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OPINION

Causeway Gate

The opinions expressed by columnists are their own and do not necessarily represent the views of Townhall.com.
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The New York Times, last week, published an article detailing the driving record of Florida Senator Marco Rubio and his wife. According to the article,

"A review of records dating back to 1977 shows that the couple had a combined 17 traffic violations: Mr. Rubio with four and his wife with 13."
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As you can imagine, that set off a firestorm in the Twitterverse with numerous examples of combining disparate numbers to arrive at a large total.

If I had joined in, my Tweet might have been: "Boone Pickens and I have about a billion dollars in assets."

Obviously, my $17.32 bank balance would have a minor impact on that total.

You can decide for yourself whether the Great Rubio Driving Caper met the "All the News That's Fit to Print" test, or whether it even met the old "Mad Magazine" version: "All the News That Fits, We Print."

A few days later a Conservative website, the "Washington Free Beacon," published a charge that the Times didn't find the Rubio's driving record, a PAC named "American Bridge" did.

American Bridge has at the top of its website, this:

"American Bridge monitors what Republicans say and fights back when their rhetoric doesn't match their records. Help us hold the GOP accountable!"

So, a Democratic opposition research firm went digging into Sen. Rubio's driving record, found the violations, sold the story to the NY Times and Causeway Gate was born.

Even at that, I don't remember Rubio calling for a "Three Strikes and You're Out" policy on bad drivers so American Bridge didn't find a case where Rubio's "rhetoric didn't match his record."

Nevertheless, the Times responded with a Public Editor column saying that the paper gets tips from political organizations all the time, but it is the editors' decision whether any of those tips are worth following up and, if so, what resources need to be devoted to verifying the charge.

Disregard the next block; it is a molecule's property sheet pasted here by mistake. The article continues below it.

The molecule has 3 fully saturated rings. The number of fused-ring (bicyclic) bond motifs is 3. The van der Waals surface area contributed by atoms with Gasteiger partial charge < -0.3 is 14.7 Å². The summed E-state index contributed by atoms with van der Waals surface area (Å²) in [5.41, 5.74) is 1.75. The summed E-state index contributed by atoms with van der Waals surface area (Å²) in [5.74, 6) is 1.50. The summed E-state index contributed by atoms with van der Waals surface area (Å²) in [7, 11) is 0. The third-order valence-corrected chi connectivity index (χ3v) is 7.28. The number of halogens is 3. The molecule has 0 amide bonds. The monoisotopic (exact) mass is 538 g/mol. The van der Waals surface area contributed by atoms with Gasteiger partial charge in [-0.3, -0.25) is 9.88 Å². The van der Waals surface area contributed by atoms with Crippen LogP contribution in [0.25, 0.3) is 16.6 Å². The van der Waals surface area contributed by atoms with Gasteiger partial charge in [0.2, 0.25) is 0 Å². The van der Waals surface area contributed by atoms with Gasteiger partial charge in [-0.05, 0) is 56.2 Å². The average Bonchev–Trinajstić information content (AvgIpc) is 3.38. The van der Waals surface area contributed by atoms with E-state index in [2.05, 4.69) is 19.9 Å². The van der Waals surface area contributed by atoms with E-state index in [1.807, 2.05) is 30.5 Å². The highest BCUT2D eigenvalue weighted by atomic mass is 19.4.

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In Causeway Gate, the Times appears to have hired a private firm in Florida to check the Rubio's records before they published. They were satisfied the information was correct and that it was relevant to the campaign.

Again, your mileage may vary.

I am on every political email list imaginable. I get, maybe, a dozen "ICYMI" emails (In Case You Missed It) from campaigns from political committees and, not infrequently from the Mullings Director of Standards & Practices which detail the fact that I missed getting to the cleaners on time. Again.

This process isn't solely a political activity. For decades major public affairs shops have pushed story ideas to reporters that are flattering to, or that support the position of, their clients. In its most grotesque form were the PR flacks that pushed stories to Hedda Hopper in Hollywood, or Walter Winchell in New York.

During debates - primary or general - the emails fly like bats in Austin as each campaign (a) bolsters something its candidate said, or (b) scoffs, with quotes and stats, at something its opponent just said.

A more modern twist is "Trackers." These are typically young people armed with a small camera (or a fully charged smart phone) who follow their target to every stop and captures on video every utterance during the public part of an event, or in interactions with attendees.

In the 2006 Senate election in Virginia, the tracker assigned to dog his every move finally got on Sen. George Allen's nerves and he pointed out the tracker to the audience (who, it turned out, was of Indian descent) calling him a "Macaca."

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Whatever Allen thought that meant, the campaign of his opponent, Jim Webb, made the case to the press that it was a racial slur and the Allen campaign tanked from that point on.

We can't rewind the clock, so we can't know whether without the Webb campaign hammering on Allen every day it would have had the devastating impact it did, but here's a data point: Allen used that term on August 11, 2006. The Washington Post didn't get around to writing about it until its editions of August 15.

Outrage, real or feigned, about published reports of facts is a waste of time. If the facts are correct, it's best not to keep the story alive.

Move along. Nothing to see, here.

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